22. A control system as set forth in claim 18, which is designed to perform anti-pitching suspension control for suppressing pitching motion of the vehicle, and said first sensor means is designed to sense lateral acceleration for producing lateral acceleration indicative first sensor signal and said second sensor means is designed to sense the vehicular pitching for producing a pitching indicative second sensor signal.
23. A control system as set forth in claim 21, wherein said pressure adjusting means comprises a pressurized fluid source connected to said variable pressure chamber and a pressure control valve incorporating an electrically operable actuator, said actuator being connected to said control unit to receive said control signal to operate said pressure control valve for adjusting amount of working fluid to be introduced into and removed from said variable pressure chamber for adjusting damping characteristics of said suspension system.
Description
BACKGROUND OF THE INVENTION

1. Field of the Invention

The present invention relates generally to an automotive suspension system having adjustable suspension characteristics depending upon vehicle driving condition. More specifically, the invention relates to an actively controlled automotive suspension system which varies suspension characteristics in a positive manner for suppressing attitude change of the vehicle. Further particularly, the invention relates to an anti-rolling and/or anti-pitching suspension control which can avoid self-induced vibration which may otherwise occur.

2. Description of the Background Art

The U.S. Pat. No. 4,702,490, issued on Oct. 27, 1987, to Hirotsugu YAMAGUCHI et al., and assigned to the common assignee to the present invention, discloses an actively or positively controlled automotive suspension system which includes hydraulic cylinder for generating variable damping force against relative motion of a vehicular suspension member and a vehicle body in bounding and rebounding directions for adjusting suspension characteristics and adjusting vehicle body attitude.

Similar types of actively controlled suspension systems have been disclosed in the co-pending U.S. patent application Ser. No. 060,911, filed on June 12, 1987 and assigned to the common assignee to the present invention. Further systems are described in European Patent First Publications Nos. 02 49 246 and 02 49 209 respectively corresponding to co-pending U.S. patent applications Ser. Nos. 061,368 (filed on June 15, 1987) and 059,888, filed on June 9, 1987, both of which have been assigned to the common assignee to the present invention. The later-mentioned three inventions includes features of anti-rolling and/or anti-pitching suspension control for adjusting damping characteristics at respective vehicular wheels for suppressing vehicular rolling motion.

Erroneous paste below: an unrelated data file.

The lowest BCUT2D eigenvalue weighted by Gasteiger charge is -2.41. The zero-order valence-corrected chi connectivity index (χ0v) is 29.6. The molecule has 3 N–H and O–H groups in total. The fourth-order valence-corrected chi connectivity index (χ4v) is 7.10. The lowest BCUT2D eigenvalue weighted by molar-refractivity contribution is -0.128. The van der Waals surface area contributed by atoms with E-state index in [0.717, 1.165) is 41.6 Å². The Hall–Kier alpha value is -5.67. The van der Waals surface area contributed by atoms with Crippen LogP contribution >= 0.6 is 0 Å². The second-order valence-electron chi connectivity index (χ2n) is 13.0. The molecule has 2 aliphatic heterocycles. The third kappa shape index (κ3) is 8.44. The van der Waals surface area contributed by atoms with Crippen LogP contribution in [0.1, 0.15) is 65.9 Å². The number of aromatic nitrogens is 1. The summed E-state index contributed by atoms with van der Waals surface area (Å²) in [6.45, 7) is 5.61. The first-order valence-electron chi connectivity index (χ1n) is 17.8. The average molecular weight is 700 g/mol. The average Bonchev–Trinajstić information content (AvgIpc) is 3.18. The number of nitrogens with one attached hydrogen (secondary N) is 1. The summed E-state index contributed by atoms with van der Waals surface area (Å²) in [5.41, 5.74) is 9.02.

Though such prior proposed actively controlled suspension systems are successful in suppressing rolling motion and/or pitching motion caused in the vehicle body, at a certain level, a problem can be encountered in generating self-induced vehicular body vibration in rolling and/or pitching directions. Namely, in the actively controlled suspension system, suspension characteristics are controlled depending upon the vehicle driving parameters which are representative of vehicular rolling and/or pitching motions. When the vehicle attitude changes in rolling or pitching directions, the inertial moment generated in the vehicle body by the rolling or pitching motion tends to be included in the rolling and/or pitching magnitude indicative parameter. This causes over-shooting to generate self-induced vibration. The self-induced vibration may degrade riding comfort and drivability of the vehicle.

SUMMARY OF THE INVENTION

Therefore, it is an object of the invention to provide an actively controlled suspension system of an automotive vehicle, which can prevent the suspension system from causing self-induced vibration.

In order to accomplish the afore-mentioned and other objects, an actively controlled automotive suspension system, according to the present invention, employs a factor representative of self-induced attitude change creative factor as a correction factor in attitude regulating suspension control. Suspension characteristics is controlled on the basis of a rolling and/or pitching energy representing parameter. The correction factor representative of self-induced attitude change is derived on the basis of vehicular attitude change velocity for canceling the self-induced rolling and/or pitching. By canceling the self-induced rolling and/or pitching creative component from the rolling and/or pitching acceleration factor, higher rolling and/or pitching response characteristics can be provided so as to satisfactory obtain high driving stability and riding comfort.

According to one aspect of the invention, a control system for an automotive suspension system for controlling vehicular attitude comprises a suspension system disposed between a vehicle body and a suspension member which rotatably supports a vehicular wheel, the suspension system having a variable pressure chamber filled with a working fluid of controlled pressure, a pressure adjusting means, associated with the variable pressure chamber, for adjusting the pressure of the working fluid in the pressure chamber, a first sensor means monitoring acceleration in vehicular attitude change to produce a first sensor means signal indicative of the attitude change acceleration, a second sensor means monitoring self-induced attitude change creative component which is to be contained in the first sensor means signal, to produce a second sensor means signal indicative thereof, and a control unit receiving the first and second sensor means signals, deriving suspension control signal value on the basis of the first sensor means signal and modifying the suspension control signal value on the basis of the second sensor means signal, the control unit outputting a control signal to control the pressure adjusting means for adjusting suspension characteristics to suppress vehicular attitude change.